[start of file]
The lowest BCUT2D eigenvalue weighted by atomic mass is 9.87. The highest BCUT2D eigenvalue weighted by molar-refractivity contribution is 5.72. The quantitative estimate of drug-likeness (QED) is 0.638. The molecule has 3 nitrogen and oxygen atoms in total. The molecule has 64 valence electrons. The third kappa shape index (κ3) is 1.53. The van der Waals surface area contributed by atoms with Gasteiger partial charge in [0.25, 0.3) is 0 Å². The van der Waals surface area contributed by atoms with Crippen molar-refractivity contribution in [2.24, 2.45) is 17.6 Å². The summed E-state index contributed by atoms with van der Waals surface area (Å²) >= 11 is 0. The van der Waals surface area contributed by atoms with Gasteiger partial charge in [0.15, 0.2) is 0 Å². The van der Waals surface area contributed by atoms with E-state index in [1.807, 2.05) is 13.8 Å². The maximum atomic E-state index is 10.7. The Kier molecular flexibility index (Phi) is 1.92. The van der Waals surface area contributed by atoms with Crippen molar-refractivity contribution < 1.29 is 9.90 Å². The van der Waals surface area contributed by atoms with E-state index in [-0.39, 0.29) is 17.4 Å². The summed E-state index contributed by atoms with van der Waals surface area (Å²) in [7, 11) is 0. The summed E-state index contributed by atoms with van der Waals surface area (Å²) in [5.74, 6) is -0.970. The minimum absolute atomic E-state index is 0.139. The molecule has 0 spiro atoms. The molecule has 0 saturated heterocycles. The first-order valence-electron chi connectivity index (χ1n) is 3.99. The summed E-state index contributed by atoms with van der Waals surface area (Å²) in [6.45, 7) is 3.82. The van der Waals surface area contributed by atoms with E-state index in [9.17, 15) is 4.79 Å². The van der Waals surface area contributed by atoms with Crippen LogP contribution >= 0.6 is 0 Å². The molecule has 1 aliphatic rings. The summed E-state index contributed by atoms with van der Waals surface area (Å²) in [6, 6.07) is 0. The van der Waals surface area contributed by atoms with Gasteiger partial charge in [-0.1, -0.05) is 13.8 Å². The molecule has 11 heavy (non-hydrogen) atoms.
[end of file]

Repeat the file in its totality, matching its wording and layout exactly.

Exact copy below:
The lowest BCUT2D eigenvalue weighted by atomic mass is 9.87. The highest BCUT2D eigenvalue weighted by molar-refractivity contribution is 5.72. The quantitative estimate of drug-likeness (QED) is 0.638. The molecule has 3 nitrogen and oxygen atoms in total. The molecule has 64 valence electrons. The third kappa shape index (κ3) is 1.53. The van der Waals surface area contributed by atoms with Gasteiger partial charge in [0.25, 0.3) is 0 Å². The van der Waals surface area contributed by atoms with Crippen molar-refractivity contribution in [2.24, 2.45) is 17.6 Å². The summed E-state index contributed by atoms with van der Waals surface area (Å²) >= 11 is 0. The van der Waals surface area contributed by atoms with Gasteiger partial charge in [0.15, 0.2) is 0 Å². The van der Waals surface area contributed by atoms with E-state index in [1.807, 2.05) is 13.8 Å². The maximum atomic E-state index is 10.7. The Kier molecular flexibility index (Phi) is 1.92. The van der Waals surface area contributed by atoms with Crippen molar-refractivity contribution < 1.29 is 9.90 Å². The van der Waals surface area contributed by atoms with E-state index in [-0.39, 0.29) is 17.4 Å². The summed E-state index contributed by atoms with van der Waals surface area (Å²) in [7, 11) is 0. The summed E-state index contributed by atoms with van der Waals surface area (Å²) in [5.74, 6) is -0.970. The minimum absolute atomic E-state index is 0.139. The molecule has 0 spiro atoms. The molecule has 0 saturated heterocycles. The first-order valence-electron chi connectivity index (χ1n) is 3.99. The summed E-state index contributed by atoms with van der Waals surface area (Å²) in [6.45, 7) is 3.82. The van der Waals surface area contributed by atoms with E-state index in [9.17, 15) is 4.79 Å². The van der Waals surface area contributed by atoms with Crippen LogP contribution >= 0.6 is 0 Å². The molecule has 1 aliphatic rings. The summed E-state index contributed by atoms with van der Waals surface area (Å²) in [6, 6.07) is 0. The van der Waals surface area contributed by atoms with Gasteiger partial charge in [-0.1, -0.05) is 13.8 Å². The molecule has 11 heavy (non-hydrogen) atoms.